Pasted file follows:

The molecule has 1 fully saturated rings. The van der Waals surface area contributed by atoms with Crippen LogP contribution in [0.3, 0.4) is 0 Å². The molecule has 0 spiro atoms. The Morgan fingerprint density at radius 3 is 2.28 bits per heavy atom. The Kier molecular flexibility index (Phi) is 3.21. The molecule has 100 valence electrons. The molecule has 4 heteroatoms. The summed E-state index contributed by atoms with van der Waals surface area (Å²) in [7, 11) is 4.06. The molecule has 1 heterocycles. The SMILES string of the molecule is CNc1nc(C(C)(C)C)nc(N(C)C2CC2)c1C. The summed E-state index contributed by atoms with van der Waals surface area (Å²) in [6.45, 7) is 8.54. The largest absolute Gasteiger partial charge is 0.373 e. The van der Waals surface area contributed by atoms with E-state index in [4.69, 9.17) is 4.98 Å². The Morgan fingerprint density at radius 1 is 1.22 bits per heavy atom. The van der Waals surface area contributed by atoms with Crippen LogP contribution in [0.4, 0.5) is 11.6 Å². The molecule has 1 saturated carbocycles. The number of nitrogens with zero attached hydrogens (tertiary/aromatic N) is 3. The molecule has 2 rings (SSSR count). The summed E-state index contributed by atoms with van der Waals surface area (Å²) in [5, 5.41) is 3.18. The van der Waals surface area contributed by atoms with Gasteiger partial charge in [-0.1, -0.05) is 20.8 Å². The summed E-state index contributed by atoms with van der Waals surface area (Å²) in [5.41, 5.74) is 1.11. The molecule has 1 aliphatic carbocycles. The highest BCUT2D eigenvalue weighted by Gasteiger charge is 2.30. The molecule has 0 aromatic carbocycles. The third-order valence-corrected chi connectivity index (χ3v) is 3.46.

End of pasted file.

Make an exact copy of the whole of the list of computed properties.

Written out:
The molecule has 1 fully saturated rings. The van der Waals surface area contributed by atoms with Crippen LogP contribution in [0.3, 0.4) is 0 Å². The molecule has 0 spiro atoms. The Morgan fingerprint density at radius 3 is 2.28 bits per heavy atom. The Kier molecular flexibility index (Phi) is 3.21. The molecule has 100 valence electrons. The molecule has 4 heteroatoms. The summed E-state index contributed by atoms with van der Waals surface area (Å²) in [7, 11) is 4.06. The molecule has 1 heterocycles. The SMILES string of the molecule is CNc1nc(C(C)(C)C)nc(N(C)C2CC2)c1C. The summed E-state index contributed by atoms with van der Waals surface area (Å²) in [6.45, 7) is 8.54. The largest absolute Gasteiger partial charge is 0.373 e. The van der Waals surface area contributed by atoms with E-state index in [4.69, 9.17) is 4.98 Å². The Morgan fingerprint density at radius 1 is 1.22 bits per heavy atom. The van der Waals surface area contributed by atoms with Crippen LogP contribution in [0.4, 0.5) is 11.6 Å². The molecule has 1 saturated carbocycles. The number of nitrogens with zero attached hydrogens (tertiary/aromatic N) is 3. The molecule has 2 rings (SSSR count). The summed E-state index contributed by atoms with van der Waals surface area (Å²) in [5, 5.41) is 3.18. The van der Waals surface area contributed by atoms with Gasteiger partial charge in [-0.1, -0.05) is 20.8 Å². The summed E-state index contributed by atoms with van der Waals surface area (Å²) in [5.41, 5.74) is 1.11. The molecule has 1 aliphatic carbocycles. The highest BCUT2D eigenvalue weighted by Gasteiger charge is 2.30. The molecule has 0 aromatic carbocycles. The third-order valence-corrected chi connectivity index (χ3v) is 3.46.